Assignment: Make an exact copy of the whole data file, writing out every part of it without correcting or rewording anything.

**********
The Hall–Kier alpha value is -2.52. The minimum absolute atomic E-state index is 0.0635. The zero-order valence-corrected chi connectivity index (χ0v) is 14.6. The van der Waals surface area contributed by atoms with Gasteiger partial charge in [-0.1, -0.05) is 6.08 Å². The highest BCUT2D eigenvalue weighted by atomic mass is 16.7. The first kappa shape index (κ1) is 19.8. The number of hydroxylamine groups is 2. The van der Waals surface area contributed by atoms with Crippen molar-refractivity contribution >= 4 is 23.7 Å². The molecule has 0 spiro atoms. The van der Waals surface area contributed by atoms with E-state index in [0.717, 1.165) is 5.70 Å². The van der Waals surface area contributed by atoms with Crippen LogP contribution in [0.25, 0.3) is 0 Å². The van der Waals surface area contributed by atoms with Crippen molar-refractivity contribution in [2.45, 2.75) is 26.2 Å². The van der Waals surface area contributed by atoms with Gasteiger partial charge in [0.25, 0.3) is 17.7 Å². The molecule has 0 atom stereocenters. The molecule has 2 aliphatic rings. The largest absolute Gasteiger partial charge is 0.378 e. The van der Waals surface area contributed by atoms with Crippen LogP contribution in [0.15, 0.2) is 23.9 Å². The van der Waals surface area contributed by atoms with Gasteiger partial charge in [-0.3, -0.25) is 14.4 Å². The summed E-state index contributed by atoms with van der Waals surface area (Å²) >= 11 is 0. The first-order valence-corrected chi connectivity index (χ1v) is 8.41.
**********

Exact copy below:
The Hall–Kier alpha value is -2.52. The minimum absolute atomic E-state index is 0.0635. The zero-order valence-corrected chi connectivity index (χ0v) is 14.6. The van der Waals surface area contributed by atoms with Gasteiger partial charge in [-0.1, -0.05) is 6.08 Å². The highest BCUT2D eigenvalue weighted by atomic mass is 16.7. The first kappa shape index (κ1) is 19.8. The number of hydroxylamine groups is 2. The van der Waals surface area contributed by atoms with Crippen molar-refractivity contribution >= 4 is 23.7 Å². The molecule has 0 spiro atoms. The van der Waals surface area contributed by atoms with E-state index in [0.717, 1.165) is 5.70 Å². The van der Waals surface area contributed by atoms with Crippen LogP contribution in [0.25, 0.3) is 0 Å². The van der Waals surface area contributed by atoms with Crippen molar-refractivity contribution in [2.45, 2.75) is 26.2 Å². The van der Waals surface area contributed by atoms with Gasteiger partial charge in [0.25, 0.3) is 17.7 Å². The molecule has 0 atom stereocenters. The molecule has 2 aliphatic rings. The largest absolute Gasteiger partial charge is 0.378 e. The van der Waals surface area contributed by atoms with Crippen LogP contribution in [0.15, 0.2) is 23.9 Å². The van der Waals surface area contributed by atoms with Gasteiger partial charge in [-0.3, -0.25) is 14.4 Å². The summed E-state index contributed by atoms with van der Waals surface area (Å²) >= 11 is 0. The first-order valence-corrected chi connectivity index (χ1v) is 8.41.